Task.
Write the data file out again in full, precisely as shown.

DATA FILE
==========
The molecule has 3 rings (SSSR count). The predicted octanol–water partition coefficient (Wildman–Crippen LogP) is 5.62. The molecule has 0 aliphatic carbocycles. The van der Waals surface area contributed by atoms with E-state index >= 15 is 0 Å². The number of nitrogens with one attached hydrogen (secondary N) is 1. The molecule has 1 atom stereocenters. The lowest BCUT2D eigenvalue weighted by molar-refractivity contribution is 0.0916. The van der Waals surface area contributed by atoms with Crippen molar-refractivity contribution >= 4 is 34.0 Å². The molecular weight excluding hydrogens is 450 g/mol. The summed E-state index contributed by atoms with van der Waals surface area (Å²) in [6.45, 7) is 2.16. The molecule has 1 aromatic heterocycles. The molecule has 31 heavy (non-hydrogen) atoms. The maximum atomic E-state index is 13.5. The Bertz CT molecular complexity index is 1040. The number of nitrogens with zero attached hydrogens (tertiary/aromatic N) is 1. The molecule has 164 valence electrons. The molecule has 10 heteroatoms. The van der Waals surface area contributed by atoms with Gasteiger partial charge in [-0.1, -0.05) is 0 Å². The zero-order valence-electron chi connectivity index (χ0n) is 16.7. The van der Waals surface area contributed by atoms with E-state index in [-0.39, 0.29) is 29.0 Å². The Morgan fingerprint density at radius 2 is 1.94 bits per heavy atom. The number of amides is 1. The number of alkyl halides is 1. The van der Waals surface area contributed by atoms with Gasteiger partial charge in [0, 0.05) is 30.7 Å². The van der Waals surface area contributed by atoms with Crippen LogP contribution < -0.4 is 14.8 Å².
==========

The molecule has 3 rings (SSSR count). The predicted octanol–water partition coefficient (Wildman–Crippen LogP) is 5.62. The molecule has 0 aliphatic carbocycles. The van der Waals surface area contributed by atoms with E-state index >= 15 is 0 Å². The number of nitrogens with one attached hydrogen (secondary N) is 1. The molecule has 1 atom stereocenters. The lowest BCUT2D eigenvalue weighted by molar-refractivity contribution is 0.0916. The van der Waals surface area contributed by atoms with Crippen molar-refractivity contribution >= 4 is 34.0 Å². The molecular weight excluding hydrogens is 450 g/mol. The summed E-state index contributed by atoms with van der Waals surface area (Å²) in [6.45, 7) is 2.16. The molecule has 1 aromatic heterocycles. The molecule has 31 heavy (non-hydrogen) atoms. The maximum atomic E-state index is 13.5. The Bertz CT molecular complexity index is 1040. The number of nitrogens with zero attached hydrogens (tertiary/aromatic N) is 1. The molecule has 164 valence electrons. The molecule has 10 heteroatoms. The van der Waals surface area contributed by atoms with Gasteiger partial charge in [-0.1, -0.05) is 0 Å². The zero-order valence-electron chi connectivity index (χ0n) is 16.7. The van der Waals surface area contributed by atoms with E-state index in [-0.39, 0.29) is 29.0 Å². The Morgan fingerprint density at radius 2 is 1.94 bits per heavy atom. The number of amides is 1. The number of alkyl halides is 1. The van der Waals surface area contributed by atoms with Gasteiger partial charge in [0, 0.05) is 30.7 Å². The van der Waals surface area contributed by atoms with Crippen LogP contribution < -0.4 is 14.8 Å².